There are several changes that are associated with the aging process in all mammals. One of these hallmarks of the aging process occurs in the lens of the eyes which will turn from a clear to a white color. In most cases this is a slow process that begins in the cat and dog around ten years of age. It would be rare however to go blind from this normal change before the pet dies of another cause.
The lens is located in the center of the eye and normally contains no water as this would bend (refract) the light rays as they enter and thereby distort the image to the back of the eye. In order to keep the water that surrounds the lens from penetrating it there is a tight capsule that protects it. This capsule is what breaks down with age and allows water and thus light to be refracted back so you begin to see a cloudy appearance to the lenses. The doctor word for this is nuclear sclerosis and should not be confused with the pathological condition called cataracts. If you are unsure if your pet has nuclear sclerosis or not, take a flashlight and shine it into the center of one eye.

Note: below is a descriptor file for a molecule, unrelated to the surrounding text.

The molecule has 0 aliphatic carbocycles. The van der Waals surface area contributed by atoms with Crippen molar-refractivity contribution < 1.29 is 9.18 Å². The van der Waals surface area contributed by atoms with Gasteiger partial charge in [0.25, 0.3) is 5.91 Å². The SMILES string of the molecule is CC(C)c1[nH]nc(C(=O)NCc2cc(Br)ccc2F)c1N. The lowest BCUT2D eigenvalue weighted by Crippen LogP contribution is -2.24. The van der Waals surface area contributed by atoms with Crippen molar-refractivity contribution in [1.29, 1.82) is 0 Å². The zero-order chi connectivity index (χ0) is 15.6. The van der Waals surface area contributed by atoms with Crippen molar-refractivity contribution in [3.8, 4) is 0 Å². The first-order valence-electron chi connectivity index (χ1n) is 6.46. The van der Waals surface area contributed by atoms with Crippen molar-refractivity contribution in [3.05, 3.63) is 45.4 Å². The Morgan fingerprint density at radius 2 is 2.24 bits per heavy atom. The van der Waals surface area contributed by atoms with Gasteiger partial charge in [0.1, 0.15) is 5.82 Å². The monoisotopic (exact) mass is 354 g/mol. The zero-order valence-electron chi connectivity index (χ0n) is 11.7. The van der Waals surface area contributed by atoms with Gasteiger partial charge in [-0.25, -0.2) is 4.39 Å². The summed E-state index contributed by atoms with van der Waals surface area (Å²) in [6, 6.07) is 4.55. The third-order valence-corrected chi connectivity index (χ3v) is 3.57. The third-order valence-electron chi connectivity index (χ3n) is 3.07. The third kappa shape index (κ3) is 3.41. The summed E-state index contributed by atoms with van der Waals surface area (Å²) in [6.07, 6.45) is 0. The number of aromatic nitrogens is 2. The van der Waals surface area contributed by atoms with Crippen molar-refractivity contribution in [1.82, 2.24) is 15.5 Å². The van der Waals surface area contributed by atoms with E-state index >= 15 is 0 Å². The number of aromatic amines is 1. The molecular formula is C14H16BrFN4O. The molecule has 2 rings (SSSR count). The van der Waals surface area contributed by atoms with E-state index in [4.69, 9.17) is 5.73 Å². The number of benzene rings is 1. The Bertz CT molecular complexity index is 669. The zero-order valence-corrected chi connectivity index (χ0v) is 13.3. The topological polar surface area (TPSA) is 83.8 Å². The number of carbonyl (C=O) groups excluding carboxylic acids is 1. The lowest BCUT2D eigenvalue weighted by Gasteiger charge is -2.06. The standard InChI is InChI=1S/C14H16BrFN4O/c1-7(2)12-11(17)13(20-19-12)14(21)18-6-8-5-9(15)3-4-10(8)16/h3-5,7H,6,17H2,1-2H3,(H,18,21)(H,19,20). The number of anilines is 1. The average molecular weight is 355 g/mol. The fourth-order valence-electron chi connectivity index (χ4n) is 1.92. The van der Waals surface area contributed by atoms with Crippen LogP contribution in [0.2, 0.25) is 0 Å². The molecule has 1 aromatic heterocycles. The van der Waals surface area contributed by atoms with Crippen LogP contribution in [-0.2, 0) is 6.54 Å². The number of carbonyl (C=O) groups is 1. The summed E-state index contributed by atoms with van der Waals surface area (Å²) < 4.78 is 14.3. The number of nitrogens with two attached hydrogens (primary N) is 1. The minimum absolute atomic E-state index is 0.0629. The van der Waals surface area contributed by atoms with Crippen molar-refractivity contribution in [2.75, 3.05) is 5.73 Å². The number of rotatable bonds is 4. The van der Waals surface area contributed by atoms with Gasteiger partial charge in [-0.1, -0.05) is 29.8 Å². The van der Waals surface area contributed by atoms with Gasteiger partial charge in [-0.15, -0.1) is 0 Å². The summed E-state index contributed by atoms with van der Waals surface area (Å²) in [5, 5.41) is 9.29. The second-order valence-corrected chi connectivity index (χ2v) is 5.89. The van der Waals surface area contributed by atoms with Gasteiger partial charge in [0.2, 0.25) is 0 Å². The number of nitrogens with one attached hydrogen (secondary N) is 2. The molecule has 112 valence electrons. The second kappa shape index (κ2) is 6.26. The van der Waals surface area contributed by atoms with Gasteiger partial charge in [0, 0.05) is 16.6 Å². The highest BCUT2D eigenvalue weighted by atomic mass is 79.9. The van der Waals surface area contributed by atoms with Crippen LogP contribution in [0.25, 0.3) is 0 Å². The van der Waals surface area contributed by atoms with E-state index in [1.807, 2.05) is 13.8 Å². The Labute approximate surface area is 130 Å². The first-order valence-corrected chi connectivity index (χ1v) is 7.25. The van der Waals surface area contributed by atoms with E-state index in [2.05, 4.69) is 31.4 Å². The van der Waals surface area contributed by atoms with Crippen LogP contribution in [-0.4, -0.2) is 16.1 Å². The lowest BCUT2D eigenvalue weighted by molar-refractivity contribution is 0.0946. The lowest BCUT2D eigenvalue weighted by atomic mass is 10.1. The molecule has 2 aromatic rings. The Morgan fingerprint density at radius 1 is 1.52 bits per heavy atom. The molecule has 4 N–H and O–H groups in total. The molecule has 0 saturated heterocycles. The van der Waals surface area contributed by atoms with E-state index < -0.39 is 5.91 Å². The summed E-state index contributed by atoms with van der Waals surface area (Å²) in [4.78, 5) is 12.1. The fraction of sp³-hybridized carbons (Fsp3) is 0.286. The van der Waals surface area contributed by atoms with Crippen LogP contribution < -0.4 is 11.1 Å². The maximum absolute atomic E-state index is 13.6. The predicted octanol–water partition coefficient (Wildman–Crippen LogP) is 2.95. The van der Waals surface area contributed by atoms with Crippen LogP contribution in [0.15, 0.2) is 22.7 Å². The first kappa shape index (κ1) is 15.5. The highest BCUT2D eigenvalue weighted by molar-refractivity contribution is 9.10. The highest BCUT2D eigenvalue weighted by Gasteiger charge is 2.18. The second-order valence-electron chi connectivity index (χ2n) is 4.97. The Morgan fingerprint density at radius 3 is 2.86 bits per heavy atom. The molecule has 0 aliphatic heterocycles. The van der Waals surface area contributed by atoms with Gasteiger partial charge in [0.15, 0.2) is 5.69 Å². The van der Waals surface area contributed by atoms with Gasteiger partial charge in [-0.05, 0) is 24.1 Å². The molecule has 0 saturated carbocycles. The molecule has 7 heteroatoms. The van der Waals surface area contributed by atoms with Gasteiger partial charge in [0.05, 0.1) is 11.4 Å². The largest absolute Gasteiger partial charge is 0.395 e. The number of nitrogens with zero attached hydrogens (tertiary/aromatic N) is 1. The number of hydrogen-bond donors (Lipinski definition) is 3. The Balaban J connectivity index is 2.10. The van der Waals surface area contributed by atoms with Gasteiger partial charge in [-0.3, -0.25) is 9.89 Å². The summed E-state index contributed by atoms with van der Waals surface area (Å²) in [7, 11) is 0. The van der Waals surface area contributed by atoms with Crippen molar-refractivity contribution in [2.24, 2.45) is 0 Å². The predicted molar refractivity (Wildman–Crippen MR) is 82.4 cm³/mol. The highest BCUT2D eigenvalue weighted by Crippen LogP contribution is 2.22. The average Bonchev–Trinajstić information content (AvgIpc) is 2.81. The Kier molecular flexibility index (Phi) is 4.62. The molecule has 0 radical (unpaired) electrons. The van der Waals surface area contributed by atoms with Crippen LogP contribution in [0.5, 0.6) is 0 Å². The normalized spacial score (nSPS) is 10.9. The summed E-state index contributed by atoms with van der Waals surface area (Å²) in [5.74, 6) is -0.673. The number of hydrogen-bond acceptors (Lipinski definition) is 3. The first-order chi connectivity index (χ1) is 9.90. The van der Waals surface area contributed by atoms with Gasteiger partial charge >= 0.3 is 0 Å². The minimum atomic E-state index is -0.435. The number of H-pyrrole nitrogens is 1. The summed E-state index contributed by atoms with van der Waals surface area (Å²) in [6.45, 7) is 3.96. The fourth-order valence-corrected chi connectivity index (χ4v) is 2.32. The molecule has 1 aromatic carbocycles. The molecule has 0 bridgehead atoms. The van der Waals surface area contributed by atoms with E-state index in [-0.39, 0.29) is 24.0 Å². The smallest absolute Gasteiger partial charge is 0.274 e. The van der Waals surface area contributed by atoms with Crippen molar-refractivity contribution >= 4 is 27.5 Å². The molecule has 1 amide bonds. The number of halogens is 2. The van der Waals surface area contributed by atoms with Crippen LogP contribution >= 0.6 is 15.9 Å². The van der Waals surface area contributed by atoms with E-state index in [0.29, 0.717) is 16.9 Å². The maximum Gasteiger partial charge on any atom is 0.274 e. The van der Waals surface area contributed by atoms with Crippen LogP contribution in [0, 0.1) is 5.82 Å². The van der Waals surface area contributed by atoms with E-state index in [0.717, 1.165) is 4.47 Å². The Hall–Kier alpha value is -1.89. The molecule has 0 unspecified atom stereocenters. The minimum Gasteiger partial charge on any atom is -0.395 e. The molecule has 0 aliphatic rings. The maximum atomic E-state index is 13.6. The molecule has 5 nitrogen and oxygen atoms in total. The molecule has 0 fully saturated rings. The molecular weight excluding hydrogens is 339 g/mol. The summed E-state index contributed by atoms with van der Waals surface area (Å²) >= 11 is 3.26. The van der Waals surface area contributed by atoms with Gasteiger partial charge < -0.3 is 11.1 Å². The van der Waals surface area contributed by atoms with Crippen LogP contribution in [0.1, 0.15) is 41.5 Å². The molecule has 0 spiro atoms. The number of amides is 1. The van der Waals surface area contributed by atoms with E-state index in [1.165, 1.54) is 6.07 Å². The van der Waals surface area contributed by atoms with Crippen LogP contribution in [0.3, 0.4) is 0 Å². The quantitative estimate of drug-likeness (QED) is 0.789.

If you do not see any cloudy white spot in the center of the lens then your pet probably does not have any nuclear sclerosis present. If you are still unsure ask your veterinarian the next time you are in for the annual check-up.
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